Confessions for the Anxious Heart (pt 1)

In her 2002 article, “The Science of Anxiety,” Christine Gorman writes,

It’s 4 a.m., and you’re wide awake–palms sweaty, heart racing. You’re worried about your kids. Your aging parents. Your 401(k). Your health. Your sex life. Breathing evenly beside you, your spouse is oblivious. Doesn’t he–or she–see the dangers that lurk in every shadow? He must not. Otherwise, how could he, with all that’s going on in the world, have talked so calmly at dinner last night about flying to Florida for a vacation? ( )

This experience sounds all too familiar for many of us! Read More→

What is the Role of Theology in Youth Ministry

Does theology bore young people or build an important foundation for their future fruitfulness? I recently came across the article Why Theology and Youth Ministry Seldom Mix on the Gospel Coalition website and was encouraged to see it reflect our heart here at SRBC. It emphasizes the need to teach our young people the truths of God’s Word instead of seeking to entertain them. When theology is properly prioritized and applied in youth philosophy we can be confident that God will honor His Word and the church will be built through the lives of our teens. My fear is that we often wrongly present theologically based teaching as contradictory to practical application and godly living. The Scripture continually emphasizes that right doctrine leads to a Christlike life. John Bunyan summarizes how a proper focus on Christ liberates the believer to pursue God. Read More→

Glorifying God in Your 9 to 5

Beginning with Worldview
It is a bit of a misconception to suggest that a secular worldview is one that is void of God. On the contrary, many secularists do believe there is a place for God, but it is a very limited place. A secular worldview is not necessarily one that eliminates God; rather, a secular worldview is one that compartmentalizes God. “Secularization did not cause the death of religion,” says theologian Walter Kasper. It did, however, relegate it to “one sector of modern life along with many others. Religion lost its claim to universality and its power of interpretation.”[1] In other words, a secular worldview is one that allows God to inform some parts of life, but not all. The Creator is marginalized. A secularist may invite God into certain rooms, but He is not permitted access to the entire house.
Leslie Newbigin, who spent many years as a missionary to India, tells that this kind of compartmentalization of God is a Western phenomenon. Few cultures around the world encourage a division between the sacred and secular or the public and the private. Faith is something that is intended to permeate all of life. “In most human cultures, religion is not a separate activity set apart from the rest of life.”[2] For sure, this is one of the ways that the “world” has affected the modern American church.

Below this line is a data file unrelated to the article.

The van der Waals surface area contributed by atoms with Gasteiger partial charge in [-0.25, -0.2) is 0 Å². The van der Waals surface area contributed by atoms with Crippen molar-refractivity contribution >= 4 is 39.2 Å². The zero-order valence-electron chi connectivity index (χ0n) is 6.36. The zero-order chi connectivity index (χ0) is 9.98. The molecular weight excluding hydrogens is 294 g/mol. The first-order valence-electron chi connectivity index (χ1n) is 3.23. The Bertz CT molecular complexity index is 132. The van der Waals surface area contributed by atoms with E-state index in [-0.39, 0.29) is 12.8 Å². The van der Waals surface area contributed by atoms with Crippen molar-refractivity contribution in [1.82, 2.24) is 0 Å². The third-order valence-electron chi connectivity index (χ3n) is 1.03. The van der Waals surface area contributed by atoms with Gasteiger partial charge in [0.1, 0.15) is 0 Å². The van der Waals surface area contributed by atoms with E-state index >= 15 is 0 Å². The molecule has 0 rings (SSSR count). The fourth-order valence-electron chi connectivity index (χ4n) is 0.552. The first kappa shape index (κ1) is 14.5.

Bible Translations at Suber Road Baptist


Throughout Scripture the biblical writers presuppose that God intends that His Word be understood by His people.[1]Deuteronomy 6:6-7 assumes that fathers are able to teach their children the Law of Moses. In another passage Moses tells that the Word of God is clear and understandable:

For this commandment that I command you today is not too hard for you, neither is it far off. It is not in heaven, that you should say, ‘Who will ascend to heaven for us and bring it to us, that we may hear it and do it?’ Neither is it beyond the sea, that you should say, ‘Who will go over the sea for us and bring it to us, that we may hear it and do it?’ But the word is very near you. It is in your mouth and in your heart, so that you can do it. (Deut. 30:11-14)
The New Testament is equal in its affirmation of the clarity of Scripture. Most notably, Jesus assumes that His listeners are able to read and understand the Word of God. Six times in the Gospel of Matthew the Son of God asks, “Have you not read …” When confronted by the Pharisees Jesus tells them, “Go and learn what this means, ‘I desire mercy, and not sacrifice.’ For I came not to call the righteous, but sinners” (Mat 9:13). The assumption in passages such as these is that the misunderstanding lies not with the text of Scripture, but with the hearer.[2] It has also been pointed out that most of the letters in the New Testament are written to churches, not to pastors and/or elders. These biblical writers take for granted that ordinary, average church members can understand their epistles. Some passages of Scripture even assume that children are in the listening audience (such as Eph. 6:1-3).[3] In light of this evidence we must conclude with Paul that “if our gospel be hid, it is hid to them that are lost” (2 Cor. 4:3).

Practical Implications of the Story of the Bible

From time to time, it is helpful to step back and reacquaint ourselves with the overarching story that the Bible tells. Reflection on this topic is important because of our tendency to “miss the forest for the trees.” We often get so focused on our favorite passages, doctrines, books, or sections of the Bible that we miss THE Story. The Story of the Bible is the story of God accomplishing His plan of redeeming His broken creation. Theologians have divided the story a number of different ways, but here at Suber Road Baptist Church we like to divide it as follows: Read More→

Fork in the Road: Decision Making in the Proverbs (pt. 3)

In this post we are going address the third key ingredient to decision-making in Proverbs: Submitting to the Lord’s will. Read part 1 and part 2 in this series.

III.         Submitting to the Sovereign

In the process of decision making, the most important ingredient is God Himself. Proverbs repeatedly encourages the reader to consider the Lord’s role in one’s decisions. Several things can be said about the Lord’s role in one’s decisions. However, it is important to note that in all of these things the theme of God’s sovereignty is constantly present.

The first thing to which Proverbs alerts the reader, is that the Lord is the one who gives approval to your plans. He is the One who answers. Prov. 16:9 says, “The heart of man plans his way, but the LORD establishes his steps.” This verse brings the reader face to face with the reality that while he may seek wise counsel and make good plans, it is ultimately the Lord who determines the outcome (cf. Prov. 16:33) Read More→

Fork in the Road: Decision Making in the Proverbs (pt. 2)

Previously we noted that, according to Proverbs, there are at least three key ingredients to wise decision making: advice, planning, and most importantly, submitting to the Lord. In this post we are going address the second of these: planning.

II. Making Plans